One of the truths when growing milkweed is that you not only get milkweed, but you also get other bugs which love milkweed – besides monarch butterflies.
Aphids are the main pest, but also you may get quite a few of the milkweed bugs.
Here are some possible solutions:
- Do nothing – aphid populations will rise and fall. In nature this is just part of the natural process of life. They will eventually draw predators to their location.
- I have found that most aphid populations die off around July 4th in St. Louis. One theory is that the aphids get infected with a disease that kills them off. The aphids are all clones, so if one is infected, the others will should get the same infection. The other theory is that the predator population has built up by this time and controls the population.
- I have taken to spraying the milkweed with water when I have aphids. My theory is that it might encourage viruses and disease which might kill off the aphids.
- Inter-planting with cover crops is another solution I have found which worked well. The aphids have a harder time finding the milkweed when it is surrounded by other plants.
- Flaming the plant bed is another solution I have heard of. You obviously do this before you plant. It should kill any eggs which may have over-wintered.
- Before you do anything else check for monarch eggs and larva. You don’t want to injure them.
- If everything is clear, you can try a simple blast with a garden hose. They will cling on, but with persistence you can get some of them off your plants. Unfortunately, they seem to find their way back.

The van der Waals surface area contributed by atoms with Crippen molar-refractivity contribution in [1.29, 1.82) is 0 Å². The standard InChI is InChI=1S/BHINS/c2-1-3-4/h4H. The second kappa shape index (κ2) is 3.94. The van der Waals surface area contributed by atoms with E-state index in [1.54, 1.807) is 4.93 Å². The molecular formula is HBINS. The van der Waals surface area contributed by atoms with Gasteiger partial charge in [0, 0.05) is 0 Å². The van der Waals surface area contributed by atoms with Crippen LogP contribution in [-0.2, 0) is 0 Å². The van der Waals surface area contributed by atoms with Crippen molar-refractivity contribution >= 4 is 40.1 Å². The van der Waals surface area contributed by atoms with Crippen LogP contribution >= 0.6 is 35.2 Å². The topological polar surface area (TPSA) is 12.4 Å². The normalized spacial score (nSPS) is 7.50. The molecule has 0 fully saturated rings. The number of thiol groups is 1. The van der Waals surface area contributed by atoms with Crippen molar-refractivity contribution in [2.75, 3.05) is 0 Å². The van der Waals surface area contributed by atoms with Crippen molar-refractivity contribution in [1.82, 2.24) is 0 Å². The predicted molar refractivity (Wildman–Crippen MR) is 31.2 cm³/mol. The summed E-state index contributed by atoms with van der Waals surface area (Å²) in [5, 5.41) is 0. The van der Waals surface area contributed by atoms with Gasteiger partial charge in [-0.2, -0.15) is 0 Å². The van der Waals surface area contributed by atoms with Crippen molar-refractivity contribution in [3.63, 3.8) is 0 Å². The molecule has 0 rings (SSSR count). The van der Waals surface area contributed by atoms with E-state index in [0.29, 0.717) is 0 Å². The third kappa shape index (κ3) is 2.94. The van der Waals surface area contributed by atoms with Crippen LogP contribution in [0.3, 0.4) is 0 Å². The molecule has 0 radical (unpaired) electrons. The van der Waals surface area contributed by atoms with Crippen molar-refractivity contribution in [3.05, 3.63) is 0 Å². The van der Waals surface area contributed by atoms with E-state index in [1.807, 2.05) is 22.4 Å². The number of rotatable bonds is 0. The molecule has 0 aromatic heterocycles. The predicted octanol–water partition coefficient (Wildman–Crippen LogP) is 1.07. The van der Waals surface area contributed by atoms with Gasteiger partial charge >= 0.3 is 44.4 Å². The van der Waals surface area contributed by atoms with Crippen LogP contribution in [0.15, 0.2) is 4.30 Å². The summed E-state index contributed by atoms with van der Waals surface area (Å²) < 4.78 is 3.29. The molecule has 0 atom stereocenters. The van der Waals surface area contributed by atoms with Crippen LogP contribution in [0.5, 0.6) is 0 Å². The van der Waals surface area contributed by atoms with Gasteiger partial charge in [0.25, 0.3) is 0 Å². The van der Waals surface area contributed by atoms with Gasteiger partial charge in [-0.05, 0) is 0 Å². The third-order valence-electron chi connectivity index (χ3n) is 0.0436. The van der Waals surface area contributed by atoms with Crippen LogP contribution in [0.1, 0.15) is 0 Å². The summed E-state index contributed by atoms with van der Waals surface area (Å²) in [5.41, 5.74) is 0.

- You can then try a soap and water spray – I’ve tried it and it works. I’m using about 1T dish soap in one quart of water. Most sites say not to do this in hot weather as it hurt the plant. All of the black spots are dead aphids. I have noticed that while the leaves don’t seem to be affected, the blooms whither away with this soap spray, so soap is not quite innocuous as I’d like.
I won’t do this again.
- If infestations are terrible, you can simply clip off the infested area and dispose of them.
- My final solution is to use an oil spray made for plants. Again check for monarch eggs and larvae. This will definitely kill the aphids, but will also kill other insects. Having an oil spray on the leaves and flowers where monarchs will lay their eggs is questionable, so I avoid doing this.
- I generally don’t worry about milkweed bugs unless I get a lot. You then just use a soapy water solution in a container and knock the beetles into the container.
- It’s interesting to me the many bugs you will find on milkweed. (click here)
Note – as I was writing this I noticed one Monarch egg and one lady bug which just goes to show that you have to be careful when working with pests.
If you want to learn more about aphid reproduction, watch David Attenborough’s Natural Curiosities – Season 2 #1 – Virgin Birth. It’s available on Netflix.